The young swimmer Daichi Suzuki performed his own special underwater phase after the start and turn in the 100 m backstroke at the Los Angeles Olympics in 1984.
More specifically, the young swimmer made 6 butterfly leg kicks before emerging with a slight advantage over his rivals, who were all stronger and more experienced swimmers than him.
A number of swimmers then began their own secret training: for 4 years there was little talk about the ‘sub’ phase, but certain athletes were working really hard on it.
The backstroke event at the 1988 Olympics in Seoul was watched standing up, not sitting down. The crowds revelled in the swimmers’ long underwater phases that resulted in world records falling in both the shorter and longer race.
Back then there was no time or distance limit on the ‘sub’ phase and less and less time was being spent above the water during races, so after all kinds of records being broken, it was decided to set a limit of 15 m for the underwater phase.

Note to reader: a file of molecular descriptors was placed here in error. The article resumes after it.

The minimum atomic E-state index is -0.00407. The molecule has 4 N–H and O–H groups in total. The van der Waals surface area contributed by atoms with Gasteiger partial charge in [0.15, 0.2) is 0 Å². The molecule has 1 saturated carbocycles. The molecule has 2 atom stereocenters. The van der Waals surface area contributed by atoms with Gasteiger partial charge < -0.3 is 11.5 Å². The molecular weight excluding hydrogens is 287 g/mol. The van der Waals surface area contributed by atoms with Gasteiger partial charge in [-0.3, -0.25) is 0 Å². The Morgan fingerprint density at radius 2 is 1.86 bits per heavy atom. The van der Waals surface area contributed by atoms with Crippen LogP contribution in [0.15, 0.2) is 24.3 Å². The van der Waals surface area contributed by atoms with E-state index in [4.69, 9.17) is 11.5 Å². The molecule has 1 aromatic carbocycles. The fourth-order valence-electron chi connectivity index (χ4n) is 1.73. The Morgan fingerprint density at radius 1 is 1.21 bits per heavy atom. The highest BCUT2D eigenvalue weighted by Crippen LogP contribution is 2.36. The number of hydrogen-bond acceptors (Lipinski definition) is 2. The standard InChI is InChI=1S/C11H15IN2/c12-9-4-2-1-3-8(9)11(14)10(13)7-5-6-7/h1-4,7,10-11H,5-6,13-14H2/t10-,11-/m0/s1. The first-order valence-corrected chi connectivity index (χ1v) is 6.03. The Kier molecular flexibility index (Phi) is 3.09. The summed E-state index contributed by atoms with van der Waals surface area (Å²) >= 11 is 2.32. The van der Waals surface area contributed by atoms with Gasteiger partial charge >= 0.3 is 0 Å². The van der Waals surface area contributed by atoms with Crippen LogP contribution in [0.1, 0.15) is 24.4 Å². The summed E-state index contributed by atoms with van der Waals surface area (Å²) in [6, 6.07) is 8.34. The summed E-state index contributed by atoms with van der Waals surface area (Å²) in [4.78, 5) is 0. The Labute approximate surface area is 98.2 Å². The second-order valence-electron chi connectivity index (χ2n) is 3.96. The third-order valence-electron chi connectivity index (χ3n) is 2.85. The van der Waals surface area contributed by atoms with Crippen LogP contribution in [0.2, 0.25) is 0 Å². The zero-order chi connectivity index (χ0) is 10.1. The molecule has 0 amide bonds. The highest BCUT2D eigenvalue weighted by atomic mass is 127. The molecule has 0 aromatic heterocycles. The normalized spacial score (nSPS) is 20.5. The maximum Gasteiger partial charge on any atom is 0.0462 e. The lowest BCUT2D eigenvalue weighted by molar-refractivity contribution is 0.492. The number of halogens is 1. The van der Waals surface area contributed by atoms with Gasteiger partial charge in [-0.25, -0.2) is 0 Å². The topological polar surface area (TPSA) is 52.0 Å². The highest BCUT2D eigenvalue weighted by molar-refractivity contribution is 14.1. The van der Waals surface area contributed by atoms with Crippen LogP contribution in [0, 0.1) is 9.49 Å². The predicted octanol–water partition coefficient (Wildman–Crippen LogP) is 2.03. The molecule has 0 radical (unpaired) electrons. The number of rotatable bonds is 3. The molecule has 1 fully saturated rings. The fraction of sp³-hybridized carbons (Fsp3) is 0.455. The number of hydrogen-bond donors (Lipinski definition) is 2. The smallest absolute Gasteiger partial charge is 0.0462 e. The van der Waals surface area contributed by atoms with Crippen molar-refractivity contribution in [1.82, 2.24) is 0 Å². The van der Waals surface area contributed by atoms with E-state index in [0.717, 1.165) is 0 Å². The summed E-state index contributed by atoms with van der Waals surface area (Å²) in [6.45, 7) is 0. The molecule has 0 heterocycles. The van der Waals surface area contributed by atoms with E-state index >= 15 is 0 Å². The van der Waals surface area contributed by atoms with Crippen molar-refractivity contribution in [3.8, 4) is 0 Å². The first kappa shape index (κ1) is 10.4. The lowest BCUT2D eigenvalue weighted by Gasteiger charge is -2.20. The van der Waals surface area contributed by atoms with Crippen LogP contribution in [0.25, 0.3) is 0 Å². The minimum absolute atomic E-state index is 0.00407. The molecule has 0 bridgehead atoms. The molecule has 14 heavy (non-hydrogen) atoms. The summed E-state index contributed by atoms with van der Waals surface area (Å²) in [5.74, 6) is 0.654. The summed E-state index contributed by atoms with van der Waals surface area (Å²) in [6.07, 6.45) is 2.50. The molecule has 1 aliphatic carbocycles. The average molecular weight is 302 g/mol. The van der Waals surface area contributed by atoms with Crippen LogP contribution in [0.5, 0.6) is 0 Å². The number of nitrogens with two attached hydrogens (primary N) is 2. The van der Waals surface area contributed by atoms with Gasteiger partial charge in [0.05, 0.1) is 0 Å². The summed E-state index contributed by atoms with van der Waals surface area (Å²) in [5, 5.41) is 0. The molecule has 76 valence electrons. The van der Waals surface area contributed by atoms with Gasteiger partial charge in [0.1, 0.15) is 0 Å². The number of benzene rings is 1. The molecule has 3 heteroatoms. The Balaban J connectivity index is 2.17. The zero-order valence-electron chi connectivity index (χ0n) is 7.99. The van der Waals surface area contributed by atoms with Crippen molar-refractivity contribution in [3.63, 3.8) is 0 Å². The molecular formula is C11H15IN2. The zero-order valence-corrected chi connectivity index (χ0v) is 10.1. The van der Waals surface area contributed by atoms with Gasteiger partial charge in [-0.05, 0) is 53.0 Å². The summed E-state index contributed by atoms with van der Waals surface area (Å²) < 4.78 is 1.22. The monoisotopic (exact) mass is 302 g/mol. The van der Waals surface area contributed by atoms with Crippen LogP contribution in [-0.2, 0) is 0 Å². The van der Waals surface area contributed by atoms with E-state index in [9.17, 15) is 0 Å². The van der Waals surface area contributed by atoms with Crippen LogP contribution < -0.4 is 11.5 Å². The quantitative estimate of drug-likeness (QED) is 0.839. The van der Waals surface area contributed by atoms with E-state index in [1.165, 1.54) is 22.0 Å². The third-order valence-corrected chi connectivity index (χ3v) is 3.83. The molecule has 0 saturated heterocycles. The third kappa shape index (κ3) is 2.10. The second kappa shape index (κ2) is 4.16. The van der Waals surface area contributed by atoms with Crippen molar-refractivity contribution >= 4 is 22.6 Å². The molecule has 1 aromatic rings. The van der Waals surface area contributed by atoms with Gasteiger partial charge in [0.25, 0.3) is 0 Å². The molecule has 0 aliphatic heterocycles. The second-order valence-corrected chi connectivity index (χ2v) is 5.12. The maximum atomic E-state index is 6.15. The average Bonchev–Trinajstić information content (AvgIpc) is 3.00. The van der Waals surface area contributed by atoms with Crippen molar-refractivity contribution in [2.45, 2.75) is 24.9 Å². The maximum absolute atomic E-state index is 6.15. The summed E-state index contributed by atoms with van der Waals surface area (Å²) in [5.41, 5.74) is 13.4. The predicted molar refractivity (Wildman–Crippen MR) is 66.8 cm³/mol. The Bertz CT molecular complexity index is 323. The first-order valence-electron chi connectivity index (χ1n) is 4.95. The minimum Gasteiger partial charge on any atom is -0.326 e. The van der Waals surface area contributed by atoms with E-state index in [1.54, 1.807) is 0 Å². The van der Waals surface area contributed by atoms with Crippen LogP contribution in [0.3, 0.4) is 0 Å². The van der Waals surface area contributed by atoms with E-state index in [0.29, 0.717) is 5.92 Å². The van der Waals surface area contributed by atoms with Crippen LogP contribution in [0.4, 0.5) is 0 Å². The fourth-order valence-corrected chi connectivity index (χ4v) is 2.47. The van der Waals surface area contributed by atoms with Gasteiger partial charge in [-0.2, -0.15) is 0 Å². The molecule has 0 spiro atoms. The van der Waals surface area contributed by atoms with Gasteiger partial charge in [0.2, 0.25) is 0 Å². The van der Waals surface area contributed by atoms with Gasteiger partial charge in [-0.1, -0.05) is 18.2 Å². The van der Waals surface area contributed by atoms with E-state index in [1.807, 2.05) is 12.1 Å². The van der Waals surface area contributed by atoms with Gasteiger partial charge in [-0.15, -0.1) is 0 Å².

Nowadays, if performed properly, this can be the fastest part of the race after the dive, so let’s see how we can improve it effectively through careful training drills.
Let’s take a look at the technique:
This drill follows the usual periodisation of training sessions, so that all your skills can be developed at the same time. However, bearing in mind the considerable amount of energy required to contract muscles starved of oxygen, it is advisable to perform this drill when you are not focusing on leg work.
Last but not least, I would like to point out that learning the underwater phase when you are an adult is rather complicated and the movement ends up being rather ineffective and extremely tiring…. fortunately , though, you do not have to learn it (it is not mandatory)!
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